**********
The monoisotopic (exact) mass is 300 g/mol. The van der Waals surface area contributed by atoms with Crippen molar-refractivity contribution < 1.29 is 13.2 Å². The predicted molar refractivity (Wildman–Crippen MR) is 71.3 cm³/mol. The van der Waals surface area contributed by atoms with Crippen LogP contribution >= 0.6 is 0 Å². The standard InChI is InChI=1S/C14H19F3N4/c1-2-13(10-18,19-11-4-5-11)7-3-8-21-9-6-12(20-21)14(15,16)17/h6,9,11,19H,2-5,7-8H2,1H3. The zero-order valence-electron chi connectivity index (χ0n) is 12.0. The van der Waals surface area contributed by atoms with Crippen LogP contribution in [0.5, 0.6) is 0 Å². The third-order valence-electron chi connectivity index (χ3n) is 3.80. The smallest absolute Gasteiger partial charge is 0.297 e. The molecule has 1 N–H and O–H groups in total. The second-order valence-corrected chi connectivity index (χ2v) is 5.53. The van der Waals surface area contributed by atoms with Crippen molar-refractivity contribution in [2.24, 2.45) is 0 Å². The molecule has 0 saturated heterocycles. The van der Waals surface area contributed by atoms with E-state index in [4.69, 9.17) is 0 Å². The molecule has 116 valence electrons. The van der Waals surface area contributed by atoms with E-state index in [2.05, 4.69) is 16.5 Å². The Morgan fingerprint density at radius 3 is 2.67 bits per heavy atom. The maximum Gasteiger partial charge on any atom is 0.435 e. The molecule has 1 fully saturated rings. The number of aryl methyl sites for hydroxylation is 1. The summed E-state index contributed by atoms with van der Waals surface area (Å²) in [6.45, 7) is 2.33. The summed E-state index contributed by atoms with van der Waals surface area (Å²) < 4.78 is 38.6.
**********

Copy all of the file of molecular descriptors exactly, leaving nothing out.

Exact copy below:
The monoisotopic (exact) mass is 300 g/mol. The van der Waals surface area contributed by atoms with Crippen molar-refractivity contribution < 1.29 is 13.2 Å². The predicted molar refractivity (Wildman–Crippen MR) is 71.3 cm³/mol. The van der Waals surface area contributed by atoms with Crippen LogP contribution >= 0.6 is 0 Å². The standard InChI is InChI=1S/C14H19F3N4/c1-2-13(10-18,19-11-4-5-11)7-3-8-21-9-6-12(20-21)14(15,16)17/h6,9,11,19H,2-5,7-8H2,1H3. The zero-order valence-electron chi connectivity index (χ0n) is 12.0. The van der Waals surface area contributed by atoms with Crippen LogP contribution in [0.5, 0.6) is 0 Å². The third-order valence-electron chi connectivity index (χ3n) is 3.80. The smallest absolute Gasteiger partial charge is 0.297 e. The molecule has 1 N–H and O–H groups in total. The second-order valence-corrected chi connectivity index (χ2v) is 5.53. The van der Waals surface area contributed by atoms with Crippen molar-refractivity contribution in [2.24, 2.45) is 0 Å². The molecule has 0 saturated heterocycles. The van der Waals surface area contributed by atoms with E-state index in [4.69, 9.17) is 0 Å². The molecule has 116 valence electrons. The van der Waals surface area contributed by atoms with E-state index in [2.05, 4.69) is 16.5 Å². The Morgan fingerprint density at radius 3 is 2.67 bits per heavy atom. The maximum Gasteiger partial charge on any atom is 0.435 e. The molecule has 1 fully saturated rings. The number of aryl methyl sites for hydroxylation is 1. The summed E-state index contributed by atoms with van der Waals surface area (Å²) in [6.45, 7) is 2.33. The summed E-state index contributed by atoms with van der Waals surface area (Å²) < 4.78 is 38.6.